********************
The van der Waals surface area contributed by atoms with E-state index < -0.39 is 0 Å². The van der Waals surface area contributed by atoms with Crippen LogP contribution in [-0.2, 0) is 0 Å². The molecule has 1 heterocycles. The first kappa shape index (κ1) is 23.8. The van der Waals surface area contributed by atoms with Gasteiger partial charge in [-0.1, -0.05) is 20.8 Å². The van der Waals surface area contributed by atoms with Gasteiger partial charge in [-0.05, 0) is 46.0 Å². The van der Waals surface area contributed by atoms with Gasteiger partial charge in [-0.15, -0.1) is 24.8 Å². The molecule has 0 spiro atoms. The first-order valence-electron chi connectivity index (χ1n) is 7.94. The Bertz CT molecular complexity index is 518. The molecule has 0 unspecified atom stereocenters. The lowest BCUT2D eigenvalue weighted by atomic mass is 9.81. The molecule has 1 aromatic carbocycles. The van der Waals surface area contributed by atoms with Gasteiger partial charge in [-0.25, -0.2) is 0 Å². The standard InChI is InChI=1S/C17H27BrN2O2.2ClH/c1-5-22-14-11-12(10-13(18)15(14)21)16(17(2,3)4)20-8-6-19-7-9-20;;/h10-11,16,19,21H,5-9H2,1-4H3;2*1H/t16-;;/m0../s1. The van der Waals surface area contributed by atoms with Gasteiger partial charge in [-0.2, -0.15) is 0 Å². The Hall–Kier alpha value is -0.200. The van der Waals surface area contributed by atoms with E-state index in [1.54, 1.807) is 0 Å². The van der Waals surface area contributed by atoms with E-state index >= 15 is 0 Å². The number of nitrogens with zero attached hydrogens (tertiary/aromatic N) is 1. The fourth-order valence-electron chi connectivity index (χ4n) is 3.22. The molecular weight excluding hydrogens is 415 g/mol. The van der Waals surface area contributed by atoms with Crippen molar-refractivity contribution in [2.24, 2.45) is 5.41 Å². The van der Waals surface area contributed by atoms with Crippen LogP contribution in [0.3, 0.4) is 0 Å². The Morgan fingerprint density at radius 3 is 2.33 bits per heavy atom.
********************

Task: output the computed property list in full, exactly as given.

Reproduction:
The van der Waals surface area contributed by atoms with E-state index < -0.39 is 0 Å². The van der Waals surface area contributed by atoms with Crippen LogP contribution in [-0.2, 0) is 0 Å². The molecule has 1 heterocycles. The first kappa shape index (κ1) is 23.8. The van der Waals surface area contributed by atoms with Gasteiger partial charge in [-0.1, -0.05) is 20.8 Å². The van der Waals surface area contributed by atoms with Gasteiger partial charge in [-0.05, 0) is 46.0 Å². The van der Waals surface area contributed by atoms with Gasteiger partial charge in [-0.15, -0.1) is 24.8 Å². The molecule has 0 spiro atoms. The first-order valence-electron chi connectivity index (χ1n) is 7.94. The Bertz CT molecular complexity index is 518. The molecule has 0 unspecified atom stereocenters. The lowest BCUT2D eigenvalue weighted by atomic mass is 9.81. The molecule has 1 aromatic carbocycles. The van der Waals surface area contributed by atoms with Gasteiger partial charge in [-0.25, -0.2) is 0 Å². The standard InChI is InChI=1S/C17H27BrN2O2.2ClH/c1-5-22-14-11-12(10-13(18)15(14)21)16(17(2,3)4)20-8-6-19-7-9-20;;/h10-11,16,19,21H,5-9H2,1-4H3;2*1H/t16-;;/m0../s1. The van der Waals surface area contributed by atoms with Gasteiger partial charge in [-0.2, -0.15) is 0 Å². The Hall–Kier alpha value is -0.200. The van der Waals surface area contributed by atoms with E-state index in [1.54, 1.807) is 0 Å². The van der Waals surface area contributed by atoms with E-state index >= 15 is 0 Å². The number of nitrogens with zero attached hydrogens (tertiary/aromatic N) is 1. The fourth-order valence-electron chi connectivity index (χ4n) is 3.22. The molecular weight excluding hydrogens is 415 g/mol. The van der Waals surface area contributed by atoms with Crippen molar-refractivity contribution in [2.24, 2.45) is 5.41 Å². The van der Waals surface area contributed by atoms with Crippen LogP contribution in [0.3, 0.4) is 0 Å². The Morgan fingerprint density at radius 3 is 2.33 bits per heavy atom.